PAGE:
FC Internazionale Milano coach Roberto Mancini is looking forward to hearing the deafening sound of a packed Stadio Giuseppe Meazza when he leads his side out to face AFC Ajax in the second leg of their finely-poised UEFA Champions League tie.
The Italian team played their three home group games behind closed doors following the misconduct of their supporters during last season's quarter-final, when AC Milan goalkeeper Dida was hit by a flare. It did not appear to affect them too adversely as they collected maximum points from the matches, but Mancini is nevertheless delighted to welcome back Inter's "12th man" as they look to book a last-eight meeting with Villarreal CF.
"We were starting to get used to playing without support," Mancini joked. "Actually, in all seriousness, we really need them as the match will be tough. Inter and Ajax are similar teams, they like to attack and Ajax will come here looking to do just that." The Dutch side certainly did so in the first encounter three weeks ago, when goals from Mauro Rosales and Klaas Jan Huntelaar gave the hosts a 2-0 lead inside 21 minutes at the Amsterdam ArenA.
The blistering start raised many eyebrows, but Mancini took it in his stride. "It was no surprise at all," he said. "We know Ajax play good football, even if they do have several youngsters. The club have a rich footballing history and have been playing in the same attacking style for years - with or without big-name players." The in-form Huntelaar may not be a household name just yet but his first-leg strike - one of ten in six games for the 22-year-old - suggested he soon could be.
"To be honest, I didn't know much about Huntelaar but he looks to be a very good striker," admitted Mancini, who goes into the return without the suspended Iván Córdoba, while question marks hang over the fitness of Juan Sebastián Verón, Alvaro Recoba and Luís Figo following Saturday's testing 1-0 victory against UC Sampdoria. "Huntelaar has some way to go before he's as good as Marco van Basten though."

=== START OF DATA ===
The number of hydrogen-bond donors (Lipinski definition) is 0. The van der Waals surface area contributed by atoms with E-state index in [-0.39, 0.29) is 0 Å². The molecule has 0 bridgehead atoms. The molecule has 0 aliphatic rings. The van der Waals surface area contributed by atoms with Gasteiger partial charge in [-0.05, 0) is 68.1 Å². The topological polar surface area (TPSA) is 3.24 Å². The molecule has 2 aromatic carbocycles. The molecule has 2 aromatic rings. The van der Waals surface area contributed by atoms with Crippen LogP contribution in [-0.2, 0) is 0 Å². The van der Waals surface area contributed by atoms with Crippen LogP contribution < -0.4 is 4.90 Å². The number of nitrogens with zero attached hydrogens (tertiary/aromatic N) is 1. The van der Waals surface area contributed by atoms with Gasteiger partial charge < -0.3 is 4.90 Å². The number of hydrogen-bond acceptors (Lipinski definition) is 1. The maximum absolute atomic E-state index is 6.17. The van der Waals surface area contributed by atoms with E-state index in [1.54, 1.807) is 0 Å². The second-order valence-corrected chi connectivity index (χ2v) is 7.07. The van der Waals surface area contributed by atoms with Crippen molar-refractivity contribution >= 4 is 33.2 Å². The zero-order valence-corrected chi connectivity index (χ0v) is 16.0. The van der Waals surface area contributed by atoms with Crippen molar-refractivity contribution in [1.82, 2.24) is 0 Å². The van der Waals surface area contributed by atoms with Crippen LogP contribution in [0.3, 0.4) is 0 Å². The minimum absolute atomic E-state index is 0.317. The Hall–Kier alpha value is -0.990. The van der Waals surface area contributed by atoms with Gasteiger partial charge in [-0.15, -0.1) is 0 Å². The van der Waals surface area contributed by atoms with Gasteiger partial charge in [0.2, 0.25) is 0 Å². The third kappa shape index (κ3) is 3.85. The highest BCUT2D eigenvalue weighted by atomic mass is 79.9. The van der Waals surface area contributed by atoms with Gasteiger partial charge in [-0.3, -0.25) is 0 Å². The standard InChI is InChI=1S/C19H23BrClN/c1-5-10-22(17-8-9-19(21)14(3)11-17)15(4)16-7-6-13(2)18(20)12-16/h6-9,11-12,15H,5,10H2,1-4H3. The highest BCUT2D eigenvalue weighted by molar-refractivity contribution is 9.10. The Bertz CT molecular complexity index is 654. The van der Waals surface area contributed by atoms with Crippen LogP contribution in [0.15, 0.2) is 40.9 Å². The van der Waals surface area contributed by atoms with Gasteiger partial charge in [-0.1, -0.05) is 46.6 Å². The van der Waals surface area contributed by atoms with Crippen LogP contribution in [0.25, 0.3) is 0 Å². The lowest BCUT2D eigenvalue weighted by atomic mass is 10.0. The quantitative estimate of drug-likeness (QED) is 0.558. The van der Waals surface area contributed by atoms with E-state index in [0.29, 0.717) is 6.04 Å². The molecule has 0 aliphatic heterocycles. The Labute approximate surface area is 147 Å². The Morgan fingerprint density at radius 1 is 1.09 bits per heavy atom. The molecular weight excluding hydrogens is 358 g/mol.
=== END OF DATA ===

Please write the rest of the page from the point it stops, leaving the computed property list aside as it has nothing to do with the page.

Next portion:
The 41-year-old's tendency to draw from the past seems appropriate, as recent history is kind to the Nerazzurri. Inter are unbeaten in nine home matches in the UEFA Champions League, winning seven, and have reached the quarter-finals three times in the last four years. Ajax coach Danny Blind will be equally aware that his team have not triumphed in Italy in seven visits but the former Netherlands defender is determined to end that sequence.
"We need to score so we'll attack, although maybe not from the start," the Dutchman warned. "This is the game for us." Ajax have been in fine form in the Eredivisie and although a goalless weekend draw with PSV Eindhoven ended an impressive winning run, the Amsterdam outfit took heart from a sterling performance against the Dutch leaders. "We're growing in confidence," admitted Blind, who welcomes Nourdin Boukhari back to the reckoning, with Hedwiges Maduro, Steven Pienaar and Johnny Heitinga still sidelined.
The first leg certainly fuelled aspirations, despite Inter's comeback through second-half strikes from Dejan Stanković and Julio Cruz. "Inter have always had quality and, under Mancini, they are more of a team," said the Ajax coach. "But anything can happen in knockout competition and although the first-leg draw didn't do us too many favours, the door is always open." Ominously for Ajax, however, so too are the San Siro turnstiles.
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